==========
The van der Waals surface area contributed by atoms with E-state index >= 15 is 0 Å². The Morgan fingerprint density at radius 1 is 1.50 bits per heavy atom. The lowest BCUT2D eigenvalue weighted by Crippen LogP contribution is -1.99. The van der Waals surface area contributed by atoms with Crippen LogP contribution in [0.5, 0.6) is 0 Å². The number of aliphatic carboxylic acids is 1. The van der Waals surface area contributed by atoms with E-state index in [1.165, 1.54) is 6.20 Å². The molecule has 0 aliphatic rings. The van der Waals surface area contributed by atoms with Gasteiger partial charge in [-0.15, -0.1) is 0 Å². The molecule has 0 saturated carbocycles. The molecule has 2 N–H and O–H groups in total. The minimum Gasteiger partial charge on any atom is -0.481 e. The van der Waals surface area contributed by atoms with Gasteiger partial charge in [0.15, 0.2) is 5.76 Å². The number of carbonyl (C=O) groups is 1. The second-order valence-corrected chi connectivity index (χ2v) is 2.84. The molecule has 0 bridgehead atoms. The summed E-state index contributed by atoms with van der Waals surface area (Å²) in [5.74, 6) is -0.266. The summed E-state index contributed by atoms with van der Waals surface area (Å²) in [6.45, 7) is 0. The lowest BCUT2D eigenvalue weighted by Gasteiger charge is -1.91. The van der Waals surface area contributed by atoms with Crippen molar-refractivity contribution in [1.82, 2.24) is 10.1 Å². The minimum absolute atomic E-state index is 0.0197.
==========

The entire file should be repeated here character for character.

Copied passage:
The van der Waals surface area contributed by atoms with E-state index >= 15 is 0 Å². The Morgan fingerprint density at radius 1 is 1.50 bits per heavy atom. The lowest BCUT2D eigenvalue weighted by Crippen LogP contribution is -1.99. The van der Waals surface area contributed by atoms with Crippen LogP contribution in [0.5, 0.6) is 0 Å². The number of aliphatic carboxylic acids is 1. The van der Waals surface area contributed by atoms with E-state index in [1.165, 1.54) is 6.20 Å². The molecule has 0 aliphatic rings. The van der Waals surface area contributed by atoms with Gasteiger partial charge in [-0.15, -0.1) is 0 Å². The molecule has 0 saturated carbocycles. The molecule has 2 N–H and O–H groups in total. The minimum Gasteiger partial charge on any atom is -0.481 e. The van der Waals surface area contributed by atoms with Gasteiger partial charge in [0.15, 0.2) is 5.76 Å². The number of carbonyl (C=O) groups is 1. The second-order valence-corrected chi connectivity index (χ2v) is 2.84. The molecule has 0 bridgehead atoms. The summed E-state index contributed by atoms with van der Waals surface area (Å²) in [5.74, 6) is -0.266. The summed E-state index contributed by atoms with van der Waals surface area (Å²) in [6.45, 7) is 0. The lowest BCUT2D eigenvalue weighted by Gasteiger charge is -1.91. The van der Waals surface area contributed by atoms with Crippen molar-refractivity contribution in [1.82, 2.24) is 10.1 Å². The minimum absolute atomic E-state index is 0.0197.